Last week in brief…May 2nd, 2016
It was another quiet-ish week on the private capital investment from in Africa last week. In terms of deals done, Vantage Capital made its third investment from Fund III, which is currently in fundraising mode and aiming for a $260 million final close. The transaction was with United Africa Group, a property and hospitality group in Namibia, which Vantage agreed a debenture facility of approximately $5.6 million to support the company’ share of the development of a new Hilton Garden Inn in Windhoek.
Moving north on the continent, Catalyst Principal Partners, the private equity firm which targets opportunities in East Africa, announced an investment in Orbit Chemical Industries last week. While terms of the deal were not disclosed, Catalyst’s typically invests between $5 million to $20 million in its transactions. The Orbit deal marks Catalyst’s fourth transaction in the manufacturing and consumer product sectors, following earlier investments in Tanzania’s Chemi & Cotex Industries, Chai Bora and Ethiopia’s Yes Brands. The investment is the third for Catalyst in Kenya, with the private equity firm having previously invested in Goodlife, a pharmaceutical retailer and most recently, Jamii Bora Bank, an SME lender.
Meanwhile, 8 Miles, announced it is taking a significant minority stake in Verde Beef Processing, an Ethiopian agribusiness. The capital will be used to finance the firm’s expansion plans, multiplying its current base of 6,000 animals ten-fold and constructing an abattoir and meat processing facility. Demand for premium beef in the Middle East, Africa and Asia continues to rise, offering Verde Beef Processing the opportunity to grow overseas markets for its products and services.
The IFC is considering a number of potential investments at the moment. The biggest is an investment of $40 million in the Senior Unsecured Note of African Local Currency Bond Fund, an investment vehicle sponsored by German development bank KfW, which will be managed by LHGP Asset Management, an affiliate of Lions Head Global Partners, a London-based merchant banking firm. The fund’s goal is to support the development of African Capital markets by improving and diversifying access to long-term funding in local currencies, anchoring first-time or innovative bond issuances by local entities.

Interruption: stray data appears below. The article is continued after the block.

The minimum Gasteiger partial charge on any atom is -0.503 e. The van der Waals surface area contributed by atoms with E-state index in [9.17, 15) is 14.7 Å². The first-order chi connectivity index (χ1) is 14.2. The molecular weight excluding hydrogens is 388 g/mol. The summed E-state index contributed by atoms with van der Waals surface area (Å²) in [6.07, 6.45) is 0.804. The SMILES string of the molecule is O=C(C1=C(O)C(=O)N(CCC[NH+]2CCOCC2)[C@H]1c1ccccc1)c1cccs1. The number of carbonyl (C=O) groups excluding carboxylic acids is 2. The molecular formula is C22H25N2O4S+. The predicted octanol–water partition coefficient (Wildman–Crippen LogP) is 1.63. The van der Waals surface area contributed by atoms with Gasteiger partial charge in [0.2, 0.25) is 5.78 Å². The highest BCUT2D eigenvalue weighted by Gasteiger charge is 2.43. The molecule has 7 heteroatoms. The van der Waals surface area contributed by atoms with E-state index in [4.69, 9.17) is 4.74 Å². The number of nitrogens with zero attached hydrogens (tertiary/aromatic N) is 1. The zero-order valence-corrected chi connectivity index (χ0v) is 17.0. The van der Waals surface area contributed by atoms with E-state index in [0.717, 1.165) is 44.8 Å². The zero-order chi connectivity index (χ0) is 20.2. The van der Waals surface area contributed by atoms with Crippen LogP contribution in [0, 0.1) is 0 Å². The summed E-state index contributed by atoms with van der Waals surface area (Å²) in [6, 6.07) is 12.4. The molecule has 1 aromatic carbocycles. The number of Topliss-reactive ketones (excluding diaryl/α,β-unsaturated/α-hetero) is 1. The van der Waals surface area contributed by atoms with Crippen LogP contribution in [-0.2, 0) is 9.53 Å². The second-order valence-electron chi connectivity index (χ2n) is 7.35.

Not far behind in terms of size, the IFC is also mulling an investment of up to $30 million in a mix of senior debt and quasi equity/equity in Hassan Allam Construction, a private, Egyptian construction group that is looking to diversify its activities by developing and taking partial ownership in a select number of the country’s long-term infrastructure projects.
Finally, a couple of interesting trend pieces were published within the last week. EY and the African Private Equity and Venture Capital Association released their fourth annual analysis of the private equity industry on the continent, reporting that private equity asset sales reached a nine-year high in 2015 as funds raised between 2006 and 2008 came to the end of their lives. And EMPEA published the latest Global Limited Partners survey last week which finds that some 40% of LPs anticipate increasing the dollar value of new commitments to emerging market private equity funds over the next two years compared with 46% in the 2015 survey. Southeast Asia ranks as the most attractive emerging market for GP investment over the next 12 months, while Sub-Saharan Africa comes in third.
As always, you can review these and other stories by clicking through to this week’s complete issue of Africa Capital Digest.